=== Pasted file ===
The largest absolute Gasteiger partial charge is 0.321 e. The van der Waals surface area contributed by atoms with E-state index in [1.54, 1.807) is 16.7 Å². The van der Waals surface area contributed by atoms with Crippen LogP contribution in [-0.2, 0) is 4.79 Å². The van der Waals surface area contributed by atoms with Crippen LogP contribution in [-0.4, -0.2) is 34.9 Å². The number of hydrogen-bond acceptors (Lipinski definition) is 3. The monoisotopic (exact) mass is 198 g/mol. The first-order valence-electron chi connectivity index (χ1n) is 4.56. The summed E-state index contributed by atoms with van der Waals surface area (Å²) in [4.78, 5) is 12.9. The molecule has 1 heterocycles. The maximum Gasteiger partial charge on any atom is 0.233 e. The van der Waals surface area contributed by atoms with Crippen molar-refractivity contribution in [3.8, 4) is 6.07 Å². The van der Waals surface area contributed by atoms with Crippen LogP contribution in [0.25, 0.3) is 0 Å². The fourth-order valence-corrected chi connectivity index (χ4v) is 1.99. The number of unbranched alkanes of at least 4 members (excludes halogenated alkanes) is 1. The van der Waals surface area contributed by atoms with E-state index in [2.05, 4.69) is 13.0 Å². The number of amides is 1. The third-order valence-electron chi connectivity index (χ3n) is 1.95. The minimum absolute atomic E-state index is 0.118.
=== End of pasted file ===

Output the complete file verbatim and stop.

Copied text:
The largest absolute Gasteiger partial charge is 0.321 e. The van der Waals surface area contributed by atoms with E-state index in [1.54, 1.807) is 16.7 Å². The van der Waals surface area contributed by atoms with Crippen LogP contribution in [-0.2, 0) is 4.79 Å². The van der Waals surface area contributed by atoms with Crippen LogP contribution in [-0.4, -0.2) is 34.9 Å². The number of hydrogen-bond acceptors (Lipinski definition) is 3. The monoisotopic (exact) mass is 198 g/mol. The first-order valence-electron chi connectivity index (χ1n) is 4.56. The summed E-state index contributed by atoms with van der Waals surface area (Å²) in [4.78, 5) is 12.9. The molecule has 1 heterocycles. The maximum Gasteiger partial charge on any atom is 0.233 e. The van der Waals surface area contributed by atoms with Crippen molar-refractivity contribution in [3.8, 4) is 6.07 Å². The van der Waals surface area contributed by atoms with Crippen LogP contribution in [0.25, 0.3) is 0 Å². The fourth-order valence-corrected chi connectivity index (χ4v) is 1.99. The number of unbranched alkanes of at least 4 members (excludes halogenated alkanes) is 1. The van der Waals surface area contributed by atoms with E-state index in [2.05, 4.69) is 13.0 Å². The number of amides is 1. The third-order valence-electron chi connectivity index (χ3n) is 1.95. The minimum absolute atomic E-state index is 0.118.